One of the more interesting character classes in deckbuilding RPG Gordian Quest is the Bard, represented by the character Naran. Having garnered some positive buzz for its blend of excellent card-building combat and the dice rolls and skill checks of the classic tabletop game Dungeons and Dragons, Gordian Quest can nevertheless be a little tricky to get into. The game features ten characters, each with multiple possible builds for players to try out, and although Gordian Quest features character picks for D&D newbies, Naran isn’t one of them. To make proper use of the Bard in Gordian Quest, players must first get to grips with some new mechanics that aren’t always straightforward.
The passion project of Singapore-based indie studio Mixed Realms, Gordian Quest, offers a variety of different game modes, chief of which is a lengthy 15–30-hour long campaign with multiple story acts. Players build a party of adventurers, doing battle with a wide variety of enemies through card-based combat and running into D&D-inspired encounters with plenty of decisions and virtual dice rolls to make. Now that the game is out of Early Access on Steam, Gordian Quest’s developers have discussed their inspirations in greater detail, naming classics such as Ultima and Diablo as being rich sources of inspiration for their game.
The love for D&D is perhaps most evident in how Naran the Bard plays in Gordian Quest. Like D&D’s Bards, Naran’s main role is to buff her fellow party members, debuff enemies, and build a strong defense for the whole party through song and dance. However, rather than dishing out high amounts of damage, Naran is meant to augment the offensive abilities of her party, acting as a force multiplier to boost damage and weaken enemies. It’s recommended that players not use Naran as a starting hero due to her relative lack of damage-dealing ability cards and low HP. However, the Bard in D&D can outperform most classes in a support role, and this is also where Naran excels.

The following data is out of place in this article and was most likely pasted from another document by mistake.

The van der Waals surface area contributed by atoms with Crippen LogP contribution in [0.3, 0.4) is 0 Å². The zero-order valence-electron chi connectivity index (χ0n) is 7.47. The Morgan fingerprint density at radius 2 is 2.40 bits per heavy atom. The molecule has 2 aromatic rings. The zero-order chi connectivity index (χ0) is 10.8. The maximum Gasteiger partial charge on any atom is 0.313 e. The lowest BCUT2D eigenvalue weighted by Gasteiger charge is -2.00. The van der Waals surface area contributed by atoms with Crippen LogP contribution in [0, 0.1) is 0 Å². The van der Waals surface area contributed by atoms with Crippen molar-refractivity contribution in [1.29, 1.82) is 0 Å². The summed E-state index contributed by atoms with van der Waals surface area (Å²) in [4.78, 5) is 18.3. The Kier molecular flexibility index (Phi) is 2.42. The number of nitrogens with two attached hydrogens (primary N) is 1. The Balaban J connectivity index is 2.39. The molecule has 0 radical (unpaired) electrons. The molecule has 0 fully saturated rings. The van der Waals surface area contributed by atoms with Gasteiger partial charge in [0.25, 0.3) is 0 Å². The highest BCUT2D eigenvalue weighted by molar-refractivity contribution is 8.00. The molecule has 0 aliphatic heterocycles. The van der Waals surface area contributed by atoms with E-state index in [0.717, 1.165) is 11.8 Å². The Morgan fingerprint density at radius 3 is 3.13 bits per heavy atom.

Building a Mettle Bard in Gordian Quest
The Mettle build requires the player to build Mettle Tones by playing Naran’s ability cards in the correct order. This usually involves opening a turn with the Intro of Vigor card, which starts making Mettle. Mettle is critical as it adds Red Tones, which activate powerful bonus effects on many of Naran’s ability cards. Players should then follow up with additional cards that buff allies, such as the Verse of Vigor, which grants additional Critical bonus damage to an ally, or debuff enemies such as Verse of Abating. Having Red Tones is crucial for players wanting to get the most from Naran’s abilities, as bonus effects from Red Tones can actually overshadow a card’s base effects.
These mechanics make the Bard harder to play compared to other characters, such as Gordian Quest’s Cleric Catherin. Therefore, alongside the Intro and Verse ability cards, players should also include cards that give Inspiration. Similar to Mettle, this also provides bonus effects on certain ability cards including on Chorus cards, which apply the effects of the Bard’s songs to the whole party at once. Therefore, getting the best results requires the player to carefully choose which cards they play in order to build up maximum Mettle and Inspiration.
Players using the Mettle build should focus on ability cards that either buff allies or debuff and weaken enemies, so they take additional damage. Which ability cards the player uses depends on the situation their party is in; when facing a lone enemy with high HP or powerful attacks, a debuff might be more useful in comparison to buffing a single ally, for example. Played right, Naran can quickly become just as powerful as D&D’s increasingly overpowered Bards. With the Mettle Bard, Gordian Quest’s combat becomes something of a numbers game, with some mental math and intuition involved so the player can figure out what best fits their combat situation. The best way to start with the Mettle build is to choose the Bard starter deck at the beginning of the game and put their attribute points into Naran’s Strength stat to improve her abilities as much as possible.